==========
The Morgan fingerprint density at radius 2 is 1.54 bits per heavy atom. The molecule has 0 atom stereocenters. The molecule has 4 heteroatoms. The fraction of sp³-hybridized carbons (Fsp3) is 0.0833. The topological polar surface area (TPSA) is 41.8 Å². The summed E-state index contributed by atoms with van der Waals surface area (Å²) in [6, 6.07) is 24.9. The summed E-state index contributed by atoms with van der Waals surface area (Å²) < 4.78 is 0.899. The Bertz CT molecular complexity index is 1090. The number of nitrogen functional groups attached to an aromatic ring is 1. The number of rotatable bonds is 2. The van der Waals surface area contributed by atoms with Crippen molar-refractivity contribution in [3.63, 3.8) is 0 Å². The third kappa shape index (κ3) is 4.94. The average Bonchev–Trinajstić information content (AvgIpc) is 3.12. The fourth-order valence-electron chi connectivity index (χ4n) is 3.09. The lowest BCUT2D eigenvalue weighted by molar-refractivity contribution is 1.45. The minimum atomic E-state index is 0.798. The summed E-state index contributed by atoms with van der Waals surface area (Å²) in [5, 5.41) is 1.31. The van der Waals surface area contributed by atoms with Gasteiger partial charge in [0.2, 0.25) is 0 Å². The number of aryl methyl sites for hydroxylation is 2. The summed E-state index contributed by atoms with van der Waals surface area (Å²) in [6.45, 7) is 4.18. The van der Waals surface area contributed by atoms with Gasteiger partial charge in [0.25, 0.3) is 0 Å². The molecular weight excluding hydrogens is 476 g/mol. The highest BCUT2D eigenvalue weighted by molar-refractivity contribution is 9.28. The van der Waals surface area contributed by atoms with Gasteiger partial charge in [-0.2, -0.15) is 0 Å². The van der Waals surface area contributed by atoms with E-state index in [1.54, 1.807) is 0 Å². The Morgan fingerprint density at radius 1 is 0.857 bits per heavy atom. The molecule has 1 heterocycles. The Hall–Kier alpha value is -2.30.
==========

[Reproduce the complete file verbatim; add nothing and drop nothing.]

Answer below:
The Morgan fingerprint density at radius 2 is 1.54 bits per heavy atom. The molecule has 0 atom stereocenters. The molecule has 4 heteroatoms. The fraction of sp³-hybridized carbons (Fsp3) is 0.0833. The topological polar surface area (TPSA) is 41.8 Å². The summed E-state index contributed by atoms with van der Waals surface area (Å²) in [6, 6.07) is 24.9. The summed E-state index contributed by atoms with van der Waals surface area (Å²) < 4.78 is 0.899. The Bertz CT molecular complexity index is 1090. The number of nitrogen functional groups attached to an aromatic ring is 1. The number of rotatable bonds is 2. The van der Waals surface area contributed by atoms with Crippen molar-refractivity contribution in [3.63, 3.8) is 0 Å². The third kappa shape index (κ3) is 4.94. The average Bonchev–Trinajstić information content (AvgIpc) is 3.12. The fourth-order valence-electron chi connectivity index (χ4n) is 3.09. The lowest BCUT2D eigenvalue weighted by molar-refractivity contribution is 1.45. The minimum atomic E-state index is 0.798. The summed E-state index contributed by atoms with van der Waals surface area (Å²) in [5, 5.41) is 1.31. The van der Waals surface area contributed by atoms with Gasteiger partial charge in [0.2, 0.25) is 0 Å². The number of aryl methyl sites for hydroxylation is 2. The summed E-state index contributed by atoms with van der Waals surface area (Å²) in [6.45, 7) is 4.18. The van der Waals surface area contributed by atoms with Gasteiger partial charge in [0.25, 0.3) is 0 Å². The molecular weight excluding hydrogens is 476 g/mol. The highest BCUT2D eigenvalue weighted by molar-refractivity contribution is 9.28. The van der Waals surface area contributed by atoms with Gasteiger partial charge in [-0.2, -0.15) is 0 Å². The van der Waals surface area contributed by atoms with E-state index in [1.54, 1.807) is 0 Å². The Morgan fingerprint density at radius 1 is 0.857 bits per heavy atom. The molecule has 1 heterocycles. The Hall–Kier alpha value is -2.30.